The American Society of Tropical Medicine and Hygiene (ASTMH) is pleased to announce the publication of revised Arthropod Containment Guidelines,1 developed by the Society’s subgroup, the American Committee of Medical Entomology (ACME).
Like the original guidelines, these are published in Vector-Borne and Zoonotic Diseases, are open access, and can be viewed and downloaded at https://www.liebertpub.com/doi/10.1089/vbz.2018.2431. An editorial providing some historical perspective is available at https://www.liebertpub.com/doi/10.1089/vbz.2019.29001.hig.2
These guidelines have become a universal standard for safe and secure work with arthropod vectors, and are referred to in the highly regarded handbook “Biosafety in Microbiological and Biomedical Laboratories.”3 They are the result of tireless effort by dedicated member experts, who painstakingly updated the previous 2003 guidelines, also authored by ACME members. In addition, they solicited comments from many outside subject matter experts. The original guidelines took over 2 years to write and served as the go-to-source for the community. In the 15 years since publication, new technologies and approaches that can be applied to research with arthropods have been developed, and an update was warranted. I have been involved with the guidelines since the idea was first discussed at an ASTMH Annual Meeting. As I am interested in history, with a specific interest in the history of our Society and the fields of arboviruses and medical entomology, this new publication provides an opportunity to briefly describe the very significant contributions of the Society to the field of vector-borne diseases.
The ASTMH has a long history of expertise with pathogens transmitted by arthropod vectors.4 William Crawford Gorgas, famous for his pioneering work in Panama to control yellow fever, was the fourth Society President. The Society recently established a new medal named after Clara Southmayd Ludlow,5 an entomologist and first woman member of ASTMH. Another medal is named in honor of a famous researcher, Walter Reed, who demonstrated the involvement of mosquitoes in the transmission cycle of yellow fever, and the Harry Hoogstraal medal is awarded for outstanding achievements in medical entomology. Society member Max Theiler was awarded the Nobel Prize in Medicine or Physiology for his work on the development of the vaccine for yellow fever virus that is still in use today.
The American Journal of Tropical Medicine and Hygiene celebrated its 100th volume in January this year, having been created in 1952 when the Society’s American Journal of Tropical Medicine merged with the Journal of the American Malaria Society. A recent message to our members during Trop History Month highlighted publications from 1952 to 2016 and showed sustained interest in vector-borne diseases, specifically malaria, dengue, leishmaniasis, schistosomiasis, and Chagas disease. Publications on mosquitoes have remained steady for more than a 60-year period, at approximately 5% of all articles published.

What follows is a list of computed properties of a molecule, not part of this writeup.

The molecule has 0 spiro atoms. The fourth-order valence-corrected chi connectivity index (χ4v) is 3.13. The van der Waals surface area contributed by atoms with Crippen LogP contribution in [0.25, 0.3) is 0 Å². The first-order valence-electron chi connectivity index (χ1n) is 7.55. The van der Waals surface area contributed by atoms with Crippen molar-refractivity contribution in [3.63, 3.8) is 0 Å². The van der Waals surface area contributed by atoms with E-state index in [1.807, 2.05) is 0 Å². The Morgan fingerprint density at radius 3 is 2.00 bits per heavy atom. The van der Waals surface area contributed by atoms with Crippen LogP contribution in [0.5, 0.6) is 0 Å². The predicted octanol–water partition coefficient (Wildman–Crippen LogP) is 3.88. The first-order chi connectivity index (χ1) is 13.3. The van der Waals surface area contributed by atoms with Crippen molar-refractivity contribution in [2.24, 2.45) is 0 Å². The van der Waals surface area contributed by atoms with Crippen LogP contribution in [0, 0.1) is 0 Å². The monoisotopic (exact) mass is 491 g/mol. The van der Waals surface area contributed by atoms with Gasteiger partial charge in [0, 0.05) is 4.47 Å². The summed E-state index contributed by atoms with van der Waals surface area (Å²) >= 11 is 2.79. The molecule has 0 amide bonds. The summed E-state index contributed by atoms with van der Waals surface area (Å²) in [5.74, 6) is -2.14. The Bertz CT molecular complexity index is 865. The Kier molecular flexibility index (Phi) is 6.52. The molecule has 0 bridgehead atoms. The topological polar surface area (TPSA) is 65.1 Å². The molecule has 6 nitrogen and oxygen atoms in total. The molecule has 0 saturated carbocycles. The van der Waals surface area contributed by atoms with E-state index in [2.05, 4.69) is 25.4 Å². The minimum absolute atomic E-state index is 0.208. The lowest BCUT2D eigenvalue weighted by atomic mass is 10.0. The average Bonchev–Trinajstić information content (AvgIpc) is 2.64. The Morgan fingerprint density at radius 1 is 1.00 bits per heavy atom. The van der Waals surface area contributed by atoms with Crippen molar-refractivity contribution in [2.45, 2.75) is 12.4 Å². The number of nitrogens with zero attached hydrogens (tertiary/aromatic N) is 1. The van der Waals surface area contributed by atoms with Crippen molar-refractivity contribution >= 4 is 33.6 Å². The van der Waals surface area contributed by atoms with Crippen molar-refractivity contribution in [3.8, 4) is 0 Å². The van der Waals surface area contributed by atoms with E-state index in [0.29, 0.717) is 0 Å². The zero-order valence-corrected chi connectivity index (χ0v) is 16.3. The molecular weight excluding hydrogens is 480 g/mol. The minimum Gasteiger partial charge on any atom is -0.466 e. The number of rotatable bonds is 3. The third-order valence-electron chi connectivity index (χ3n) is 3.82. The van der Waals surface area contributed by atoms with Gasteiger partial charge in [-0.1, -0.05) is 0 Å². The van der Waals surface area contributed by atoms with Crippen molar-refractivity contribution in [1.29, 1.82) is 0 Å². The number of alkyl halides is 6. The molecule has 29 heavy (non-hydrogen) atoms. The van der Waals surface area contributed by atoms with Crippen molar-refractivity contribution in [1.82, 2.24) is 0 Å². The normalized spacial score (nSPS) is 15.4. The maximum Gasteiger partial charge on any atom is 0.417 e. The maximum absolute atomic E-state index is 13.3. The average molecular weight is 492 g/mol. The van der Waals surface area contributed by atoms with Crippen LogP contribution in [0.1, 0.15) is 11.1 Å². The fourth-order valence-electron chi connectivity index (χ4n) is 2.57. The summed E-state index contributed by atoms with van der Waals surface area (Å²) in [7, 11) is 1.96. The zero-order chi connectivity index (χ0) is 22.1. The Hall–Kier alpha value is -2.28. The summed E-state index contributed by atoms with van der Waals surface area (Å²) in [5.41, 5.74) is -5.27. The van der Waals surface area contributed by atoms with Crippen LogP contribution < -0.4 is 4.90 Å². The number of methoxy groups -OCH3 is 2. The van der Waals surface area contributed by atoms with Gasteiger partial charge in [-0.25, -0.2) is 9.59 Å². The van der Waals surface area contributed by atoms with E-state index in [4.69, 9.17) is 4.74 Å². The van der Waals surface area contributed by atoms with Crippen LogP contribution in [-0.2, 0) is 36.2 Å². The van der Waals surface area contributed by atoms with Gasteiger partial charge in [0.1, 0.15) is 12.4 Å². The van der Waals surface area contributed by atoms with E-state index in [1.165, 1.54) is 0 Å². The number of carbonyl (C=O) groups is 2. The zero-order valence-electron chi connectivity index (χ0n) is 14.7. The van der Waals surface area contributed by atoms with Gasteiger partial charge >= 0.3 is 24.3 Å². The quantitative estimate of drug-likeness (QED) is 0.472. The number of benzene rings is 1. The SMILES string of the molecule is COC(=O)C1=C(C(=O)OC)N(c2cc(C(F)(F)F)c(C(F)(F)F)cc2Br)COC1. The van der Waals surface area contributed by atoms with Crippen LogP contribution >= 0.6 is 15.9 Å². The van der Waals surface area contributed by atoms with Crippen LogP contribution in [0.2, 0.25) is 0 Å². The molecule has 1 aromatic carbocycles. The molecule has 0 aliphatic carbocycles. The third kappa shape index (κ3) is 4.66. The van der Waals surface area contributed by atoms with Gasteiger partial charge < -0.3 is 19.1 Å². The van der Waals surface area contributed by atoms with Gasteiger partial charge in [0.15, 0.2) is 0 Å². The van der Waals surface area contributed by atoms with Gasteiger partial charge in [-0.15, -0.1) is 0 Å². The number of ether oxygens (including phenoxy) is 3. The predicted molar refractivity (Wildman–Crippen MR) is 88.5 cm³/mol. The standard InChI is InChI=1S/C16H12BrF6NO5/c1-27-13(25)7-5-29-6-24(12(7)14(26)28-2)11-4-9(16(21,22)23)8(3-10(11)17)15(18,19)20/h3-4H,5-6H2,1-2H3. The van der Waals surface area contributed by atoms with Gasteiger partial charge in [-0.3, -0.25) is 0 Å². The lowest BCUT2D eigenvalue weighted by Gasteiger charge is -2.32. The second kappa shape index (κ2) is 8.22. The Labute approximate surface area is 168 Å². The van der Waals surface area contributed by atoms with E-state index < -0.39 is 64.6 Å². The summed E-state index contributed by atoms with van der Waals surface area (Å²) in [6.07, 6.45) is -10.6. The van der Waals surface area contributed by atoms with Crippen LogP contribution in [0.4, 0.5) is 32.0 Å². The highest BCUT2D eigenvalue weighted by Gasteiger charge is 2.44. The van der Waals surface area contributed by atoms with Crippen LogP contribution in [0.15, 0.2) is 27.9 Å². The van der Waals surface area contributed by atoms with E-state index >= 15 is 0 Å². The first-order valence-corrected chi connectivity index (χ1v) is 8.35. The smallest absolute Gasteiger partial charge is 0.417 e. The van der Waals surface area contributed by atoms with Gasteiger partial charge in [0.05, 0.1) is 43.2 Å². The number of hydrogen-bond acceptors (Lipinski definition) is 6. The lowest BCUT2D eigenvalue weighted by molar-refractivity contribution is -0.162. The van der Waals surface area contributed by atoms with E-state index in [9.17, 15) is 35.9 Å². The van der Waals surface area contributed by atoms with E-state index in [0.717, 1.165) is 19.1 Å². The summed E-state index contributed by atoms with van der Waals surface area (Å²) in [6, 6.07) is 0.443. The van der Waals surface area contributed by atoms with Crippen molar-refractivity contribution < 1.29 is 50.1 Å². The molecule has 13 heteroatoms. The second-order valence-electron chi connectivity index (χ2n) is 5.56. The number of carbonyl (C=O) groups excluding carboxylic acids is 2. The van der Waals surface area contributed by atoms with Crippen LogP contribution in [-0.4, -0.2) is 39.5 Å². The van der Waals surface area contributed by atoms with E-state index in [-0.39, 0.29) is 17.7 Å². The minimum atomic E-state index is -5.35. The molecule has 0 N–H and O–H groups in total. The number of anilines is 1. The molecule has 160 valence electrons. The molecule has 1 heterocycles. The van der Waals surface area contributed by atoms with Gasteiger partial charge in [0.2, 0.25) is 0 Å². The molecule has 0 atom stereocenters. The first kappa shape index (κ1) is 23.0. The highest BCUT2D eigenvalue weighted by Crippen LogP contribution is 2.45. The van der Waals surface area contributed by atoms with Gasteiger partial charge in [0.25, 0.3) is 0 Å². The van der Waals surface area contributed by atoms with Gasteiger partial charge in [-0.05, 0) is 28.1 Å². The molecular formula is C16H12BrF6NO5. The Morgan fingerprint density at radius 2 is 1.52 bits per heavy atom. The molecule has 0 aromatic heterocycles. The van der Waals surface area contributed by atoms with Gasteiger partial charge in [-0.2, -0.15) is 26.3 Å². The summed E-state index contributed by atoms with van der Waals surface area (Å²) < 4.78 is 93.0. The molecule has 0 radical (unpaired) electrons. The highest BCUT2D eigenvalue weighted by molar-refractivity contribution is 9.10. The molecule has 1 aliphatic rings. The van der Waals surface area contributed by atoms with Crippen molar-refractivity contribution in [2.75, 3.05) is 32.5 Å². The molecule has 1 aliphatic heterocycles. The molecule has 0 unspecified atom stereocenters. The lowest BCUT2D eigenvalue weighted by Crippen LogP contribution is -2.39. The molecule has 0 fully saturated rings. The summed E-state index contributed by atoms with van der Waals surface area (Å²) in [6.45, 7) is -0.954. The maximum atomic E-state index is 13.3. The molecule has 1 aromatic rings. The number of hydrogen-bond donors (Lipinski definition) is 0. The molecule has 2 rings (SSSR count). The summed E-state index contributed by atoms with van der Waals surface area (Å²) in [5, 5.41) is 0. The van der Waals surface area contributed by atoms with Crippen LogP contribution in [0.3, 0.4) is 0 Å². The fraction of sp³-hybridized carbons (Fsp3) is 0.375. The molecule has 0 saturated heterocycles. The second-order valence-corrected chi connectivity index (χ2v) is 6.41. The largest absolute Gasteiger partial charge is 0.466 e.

In 1961, the Society’s first subgroup, the American Committee on Arthropod-Borne Viruses (ACAV), was formed, and in 1985, the ACME was formed. Working with vector-borne pathogens has always been potentially dangerous, and in 1980, the ACAV Subcommittee on Arbovirus Laboratory Safety published an important document entitled “Laboratory safety for arboviruses and certain other viruses of vertebrates.”6 This article included a list of viruses that had been associated with laboratory deaths and importantly provided criteria that could be used to determine the level of practice and containment necessary for safe handling of the viruses. A comprehensive list of arthropod-borne viruses was provided, with risk described on a scale of one to four that has become a basis of virus research to this day. The appendices provided descriptions of recommended competence, practice, and containment levels for arboviruses in laboratories, and importantly for this editorial, discussed procedures for safely working with infected arthropods and some design and operational considerations for insectaries.
Since their formation, both ACAV and ACME continue to be dynamic subgroups within the Society, with dedicated and well-attended symposia at our annual meetings, and other activities throughout the year. Experts in these fields are members of these subgroups, together with many young members from countries around the world. As seen with the recent emergence of chikungunya and Zika viruses, involving hundreds of thousands of cases in multiple countries, we remain unprepared, and often lacking in understanding of pathogens that were described frequently in our journal decades ago. As illustrated above, and with the publication of ACME’s Arthropod Containment Guidelines, the ASTMH continues to lead from the front to bring together global expertise and help in the fight against old and new diseases, wherever and whenever they occur.
American Committee of Medical Entomology; American Society of Tropical Medicine and Hygiene, 2019. Arthropod containment guidelines, version 3.2. Vector Borne Zoonotic Dis 19: 152–173.
Higgs S, 2017. President’s address (November 2016): American Society of Tropical Medicine and Hygiene. Am J Trop Med Hyg 97: 19–23.
Higgs S, Walker PF, Goraleski KA, 2017. Clara Southmayd Ludlow: her thirst for knowledge was positively inspirational: honoring a female giant in tropical medicine. Am J Trop Med Hyg 97: 1638–1639.
The Subcommittee on Arbovirus Laboratory Safety of the American Committee on Arthropod-Borne Viruses, 1980. Laboratory safety for arboviruses and certain other viruses of vertebrates. Am J Trop Med Hyg 29: 1359–1381.